Ambio

, Volume 46, Issue 2, pp 129–142

Nitrogen footprints: Regional realities and options to reduce nitrogen loss to the environment

  • Hideaki Shibata
  • James N. Galloway
  • Allison M. Leach
  • Lia R. Cattaneo
  • Laura Cattell Noll
  • Jan Willem Erisman
  • Baojing Gu
  • Xia Liang
  • Kentaro Hayashi
  • Lin Ma
  • Tommy Dalgaard
  • Morten Graversgaard
  • Deli Chen
  • Keisuke Nansai
  • Junko Shindo
  • Kazuyo Matsubae
  • Azusa Oita
  • Ming-Chien Su
  • Shin-Ichiro Mishima
  • Albert Bleeker
Perspective

DOI: 10.1007/s13280-016-0815-4

Cite this article as:
Shibata, H., Galloway, J.N., Leach, A.M. et al. Ambio (2017) 46: 129. doi:10.1007/s13280-016-0815-4

Abstract

Nitrogen (N) management presents a sustainability dilemma: N is strongly linked to energy and food production, but excess reactive N causes environmental pollution. The N footprint is an indicator that quantifies reactive N losses to the environment from consumption and production of food and the use of energy. The average per capita N footprint (calculated using the N-Calculator methodology) of ten countries varies from 15 to 47 kg N capita−1 year−1. The major cause of the difference is the protein consumption rates and food production N losses. The food sector dominates all countries’ N footprints. Global connections via trade significantly affect the N footprint in countries that rely on imported foods and feeds. The authors present N footprint reduction strategies (e.g., improve N use efficiency, increase N recycling, reduce food waste, shift dietary choices) and identify knowledge gaps (e.g., the N footprint from nonfood goods and soil N process).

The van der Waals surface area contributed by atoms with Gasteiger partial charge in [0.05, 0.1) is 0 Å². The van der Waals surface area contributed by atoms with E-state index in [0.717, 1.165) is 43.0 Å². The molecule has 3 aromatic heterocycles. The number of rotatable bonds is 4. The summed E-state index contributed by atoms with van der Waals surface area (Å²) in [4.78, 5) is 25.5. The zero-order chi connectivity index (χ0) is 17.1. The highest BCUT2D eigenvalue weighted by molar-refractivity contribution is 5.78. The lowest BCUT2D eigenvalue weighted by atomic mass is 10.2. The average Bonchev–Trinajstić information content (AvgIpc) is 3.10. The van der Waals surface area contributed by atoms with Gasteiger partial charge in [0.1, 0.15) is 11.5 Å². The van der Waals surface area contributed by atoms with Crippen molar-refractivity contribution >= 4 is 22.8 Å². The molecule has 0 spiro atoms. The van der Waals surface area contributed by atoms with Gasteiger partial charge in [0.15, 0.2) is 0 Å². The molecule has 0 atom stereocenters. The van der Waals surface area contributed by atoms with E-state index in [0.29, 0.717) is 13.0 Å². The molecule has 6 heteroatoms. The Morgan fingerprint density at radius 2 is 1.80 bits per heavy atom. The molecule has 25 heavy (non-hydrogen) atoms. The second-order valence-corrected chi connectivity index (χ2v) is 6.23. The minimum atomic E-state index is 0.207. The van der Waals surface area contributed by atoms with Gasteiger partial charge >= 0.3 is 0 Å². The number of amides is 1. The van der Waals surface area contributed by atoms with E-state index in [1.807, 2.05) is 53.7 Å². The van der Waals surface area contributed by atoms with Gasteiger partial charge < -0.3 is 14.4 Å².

Keywords

Nitrogen cycle Nitrogen effects Nitrogen footprint Nitrogen use efficiency 

Copyright information

© Royal Swedish Academy of Sciences 2016

Authors and Affiliations

  • Hideaki Shibata
    • 1
  • James N. Galloway
    • 2
  • Allison M. Leach
    • 3
  • Lia R. Cattaneo
    • 2
  • Laura Cattell Noll
    • 2
  • Jan Willem Erisman
    • 4
    • 16
  • Baojing Gu
    • 5
  • Xia Liang
    • 6
  • Kentaro Hayashi
    • 7
  • Lin Ma
    • 8
  • Tommy Dalgaard
    • 9
  • Morten Graversgaard
    • 9
  • Deli Chen
    • 6
  • Keisuke Nansai
    • 10
  • Junko Shindo
    • 11
  • Kazuyo Matsubae
    • 12
  • Azusa Oita
    • 13
  • Ming-Chien Su
    • 14
  • Shin-Ichiro Mishima
    • 7
  • Albert Bleeker
    • 15
  1. 1.Field Science Center for Northern BiosphereHokkaido UniversitySapporoJapan
  2. 2.Department of Environmental SciencesUniversity of VirginiaCharlottesvilleUSA
  3. 3.Department of Natural Resources & the EnvironmentThe Sustainability InstituteDurhamUSA
  4. 4.Louis Bolk InstituteDriebergenThe Netherlands
  5. 5.Department of Land Management, School of Public AffairsZhejiang UniversityHangzhouPeople’s Republic of China
  6. 6.Faculty of Veterinary and Agricultural SciencesThe University of MelbourneMelbourneAustralia
  7. 7.Division of Biogeochemical CyclesNational Institute for Agro-Environmental SciencesTsukubaJapan
  8. 8.Key Laboratory of Agricultural Water Resources, Center for Agricultural Resources Research, Institute of Genetic and Developmental BiologyThe Chinese Academy of SciencesShijiazhuangPeople’s Republic of China
  9. 9.Department of AgroecologyAarhus UniversityTjeleDenmark
  10. 10.Center for Material Cycles and Waste Management ResearchNational Institute for Environmental StudiesTsukubaJapan
  11. 11.Division of Life and Environmental Sciences, Graduate Faculty of Interdisciplinary ResearchUniversity of YamanashiKofuJapan
  12. 12.Graduate School of Environmental StudiesTohoku UniversitySendaiJapan
  13. 13.Graduate School of Environment and Information SciencesYokohama National UniversityYokohamaJapan
  14. 14.Department of Natural Resources and Environmental StudiesNational Dong-Hwa UniversityShoufengTaiwan
  15. 15.Department of Environmental AssessmentEnergy Research Centre of the NetherlandsPettenThe Netherlands
  16. 16.VU UniversityAmsterdamThe Netherlands